German Propaganda Archive Calvin University


Background: The Kampfzeit,or “period of struggle”, was the Nazi term for the years 1919-1933 when the Nazi Party was fighting for power. This book is typical of a fairly large amount of Nazi material glorifying those years. The author, Hans Hinkel, was an early member of the Nazi Party who held a senior position in the Propaganda Ministry after 1933. In this book, he builds the myth of the Kampfzeit as a time when a few brave and loyal Nazis fought against overwhelming odds. I translate sections of the book that deal primarily with his activities as a speaker.

The source: Hans Hinkel, Einer aus Hunderttausand (Munich: Verlag Knorr & Hirth, 1943). The book was originally published in 1937.

One of a Hundred Thousand

by Hans Hinkel

The Battle against Daily Lies

The number of party members who in those days traveled through regions of the fatherland, or even through all of Germany, to preach or speak about the Führer’s idea was still small. Those who a few years later were named Reich speakers by the party leadership, but who were already traveling throughout Germany, can tell stories of the tremendous resistance they had to overcome, of the prejudices that they had to fight against for months or even years, of the cloud of lies that the united front of our opponents spread about our Führer and his movement. Faster than lightning, a lie about us spread throughout the country, spread to every attic room where poor people lived by newspapers owned or obedient to the opponent. It took a week of work by us National Socialists to deal with a three-line lie in an opposing newspaper. As soon as one lie was dealt with, a hundred more sprang up. Like a hydra, the opponent’s horror stories about National Socialism and its supporters spread. There was not a speech by the Führer or his associates that was not immediately twisted and tastefully served up to the gullible Michael [a generic term for the average German] at breakfast or dinner. Adolf Hitler had “spat out the communion wafer.” Hermann Göring was smuggling opium or morphine. Robert Ley had “lost a ‘v’” in his name [Ley had been accused of changing his name from Levy to Ley — that is, of concealing Jewish ancestry.]. Pastor Münchmeyer [a prominent early Nazi speaker who had been defrocked as a Protestant minister] was guilty of “moral crimes” in Borkum. We often would have laughed had we not hourly learned the amazing gullibility of millions of German citizens who were trapped in the enemy’s web of lies. The only answer was for everyone to set to work with the people, going everywhere to fight, speak, and educate. Sooner or later the opponent would have to face us and be revealed as a liar to the public.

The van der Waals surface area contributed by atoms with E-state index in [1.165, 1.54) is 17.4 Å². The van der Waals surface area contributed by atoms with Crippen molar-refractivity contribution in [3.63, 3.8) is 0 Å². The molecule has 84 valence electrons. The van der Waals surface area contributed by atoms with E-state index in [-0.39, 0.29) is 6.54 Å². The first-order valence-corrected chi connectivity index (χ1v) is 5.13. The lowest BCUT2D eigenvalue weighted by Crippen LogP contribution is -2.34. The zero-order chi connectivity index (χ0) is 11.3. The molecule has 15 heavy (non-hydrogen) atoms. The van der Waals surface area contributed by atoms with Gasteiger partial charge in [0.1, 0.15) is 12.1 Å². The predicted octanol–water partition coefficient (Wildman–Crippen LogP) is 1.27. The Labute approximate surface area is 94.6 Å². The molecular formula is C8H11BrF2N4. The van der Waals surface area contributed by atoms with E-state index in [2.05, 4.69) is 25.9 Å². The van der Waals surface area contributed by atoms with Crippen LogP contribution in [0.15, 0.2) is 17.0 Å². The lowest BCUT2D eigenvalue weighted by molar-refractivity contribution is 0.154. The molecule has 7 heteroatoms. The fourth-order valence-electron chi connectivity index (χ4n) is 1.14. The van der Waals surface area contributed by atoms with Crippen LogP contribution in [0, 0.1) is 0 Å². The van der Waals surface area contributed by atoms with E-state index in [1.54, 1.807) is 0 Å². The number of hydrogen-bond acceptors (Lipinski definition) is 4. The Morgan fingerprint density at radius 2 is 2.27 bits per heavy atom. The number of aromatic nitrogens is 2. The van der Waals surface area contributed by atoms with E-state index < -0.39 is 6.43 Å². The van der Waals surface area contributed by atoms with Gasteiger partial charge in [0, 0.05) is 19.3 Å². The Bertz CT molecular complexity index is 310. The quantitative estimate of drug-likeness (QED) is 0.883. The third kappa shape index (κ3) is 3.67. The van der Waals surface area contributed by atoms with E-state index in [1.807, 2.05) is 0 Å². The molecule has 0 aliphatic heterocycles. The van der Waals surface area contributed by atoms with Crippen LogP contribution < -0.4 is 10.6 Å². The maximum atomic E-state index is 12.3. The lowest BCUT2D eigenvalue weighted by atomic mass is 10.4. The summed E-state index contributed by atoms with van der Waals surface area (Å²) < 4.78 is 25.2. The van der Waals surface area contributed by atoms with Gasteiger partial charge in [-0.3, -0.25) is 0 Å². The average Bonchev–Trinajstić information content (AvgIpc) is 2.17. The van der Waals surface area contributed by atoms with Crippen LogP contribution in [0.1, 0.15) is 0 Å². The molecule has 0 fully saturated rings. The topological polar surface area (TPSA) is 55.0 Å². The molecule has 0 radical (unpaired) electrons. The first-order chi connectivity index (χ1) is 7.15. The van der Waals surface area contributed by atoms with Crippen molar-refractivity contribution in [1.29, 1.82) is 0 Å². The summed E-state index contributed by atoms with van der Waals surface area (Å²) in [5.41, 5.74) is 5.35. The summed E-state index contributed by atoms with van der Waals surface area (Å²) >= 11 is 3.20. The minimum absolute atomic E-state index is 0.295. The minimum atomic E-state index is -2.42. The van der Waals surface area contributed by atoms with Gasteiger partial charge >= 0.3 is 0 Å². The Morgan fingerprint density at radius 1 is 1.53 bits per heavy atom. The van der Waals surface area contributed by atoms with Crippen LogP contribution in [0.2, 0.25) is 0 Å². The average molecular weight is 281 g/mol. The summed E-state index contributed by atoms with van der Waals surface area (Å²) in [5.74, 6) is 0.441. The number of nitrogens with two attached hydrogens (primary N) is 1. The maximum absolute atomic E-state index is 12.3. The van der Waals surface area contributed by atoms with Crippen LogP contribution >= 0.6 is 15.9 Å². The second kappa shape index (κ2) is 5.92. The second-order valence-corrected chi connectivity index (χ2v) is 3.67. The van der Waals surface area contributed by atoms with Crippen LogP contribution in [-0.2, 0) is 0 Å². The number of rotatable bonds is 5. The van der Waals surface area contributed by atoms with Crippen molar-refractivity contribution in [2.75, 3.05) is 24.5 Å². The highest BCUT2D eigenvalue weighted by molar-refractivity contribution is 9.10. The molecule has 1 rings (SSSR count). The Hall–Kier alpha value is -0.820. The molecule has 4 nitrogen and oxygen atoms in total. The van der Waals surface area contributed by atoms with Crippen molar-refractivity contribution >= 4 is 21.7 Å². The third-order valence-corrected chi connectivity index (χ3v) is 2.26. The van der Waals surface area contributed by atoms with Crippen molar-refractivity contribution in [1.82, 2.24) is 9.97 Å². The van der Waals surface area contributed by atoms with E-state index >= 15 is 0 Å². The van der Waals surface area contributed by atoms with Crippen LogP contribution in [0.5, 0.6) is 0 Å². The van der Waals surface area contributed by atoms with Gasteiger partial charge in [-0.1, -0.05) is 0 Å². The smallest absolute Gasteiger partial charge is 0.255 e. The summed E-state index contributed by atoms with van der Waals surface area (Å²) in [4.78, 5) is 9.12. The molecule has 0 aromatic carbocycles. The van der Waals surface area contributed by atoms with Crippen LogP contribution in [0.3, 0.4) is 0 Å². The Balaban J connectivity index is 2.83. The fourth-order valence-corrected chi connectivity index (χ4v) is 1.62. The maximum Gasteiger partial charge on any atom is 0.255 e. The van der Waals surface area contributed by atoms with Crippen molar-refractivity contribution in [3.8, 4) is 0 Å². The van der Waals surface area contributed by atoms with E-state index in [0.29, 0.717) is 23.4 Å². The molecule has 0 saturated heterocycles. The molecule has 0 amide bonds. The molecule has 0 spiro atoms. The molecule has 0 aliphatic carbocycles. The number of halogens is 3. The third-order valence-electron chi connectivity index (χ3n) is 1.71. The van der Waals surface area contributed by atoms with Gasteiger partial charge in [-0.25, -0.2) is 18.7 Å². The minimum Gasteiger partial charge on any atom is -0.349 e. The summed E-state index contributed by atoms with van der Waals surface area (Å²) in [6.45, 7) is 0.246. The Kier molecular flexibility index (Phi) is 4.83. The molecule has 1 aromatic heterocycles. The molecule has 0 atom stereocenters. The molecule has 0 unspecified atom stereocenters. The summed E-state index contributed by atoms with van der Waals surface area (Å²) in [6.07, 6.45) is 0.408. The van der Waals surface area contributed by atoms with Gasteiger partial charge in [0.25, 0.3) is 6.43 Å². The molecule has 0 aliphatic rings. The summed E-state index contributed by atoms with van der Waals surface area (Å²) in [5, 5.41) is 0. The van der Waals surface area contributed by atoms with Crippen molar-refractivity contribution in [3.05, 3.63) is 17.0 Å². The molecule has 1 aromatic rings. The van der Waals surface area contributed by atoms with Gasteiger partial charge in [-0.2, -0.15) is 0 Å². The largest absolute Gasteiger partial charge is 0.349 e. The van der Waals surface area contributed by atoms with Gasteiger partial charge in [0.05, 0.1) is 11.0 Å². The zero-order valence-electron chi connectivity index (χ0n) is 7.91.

CoverTo summarize these days briefly, I turn to letters that I wrote then to my friends that told of the great difficulties we faced. In December 1926 I wrote:

Today I worked out the meeting plan with Gauleiter Schultz. Eight days from now on Wednesday, I speak in Homburg, Thursday in Melsungen, Friday in Kassel (a discussion evening), Saturday in Altmorschen, Sunday afternoon in Oder-Ellenbach, Sunday evening in Bisförth. Monday there is an S.A. propaganda march in Kassel, Tuesday in Eschwege, Wednesday in Spangenberg, Thursday in Arossen, Friday in Malsfeld, Saturday in Korbach, and Sunday in Massenhausen. The following Monday is finally free. Tuesday I leave for 2 days in the Marburg area.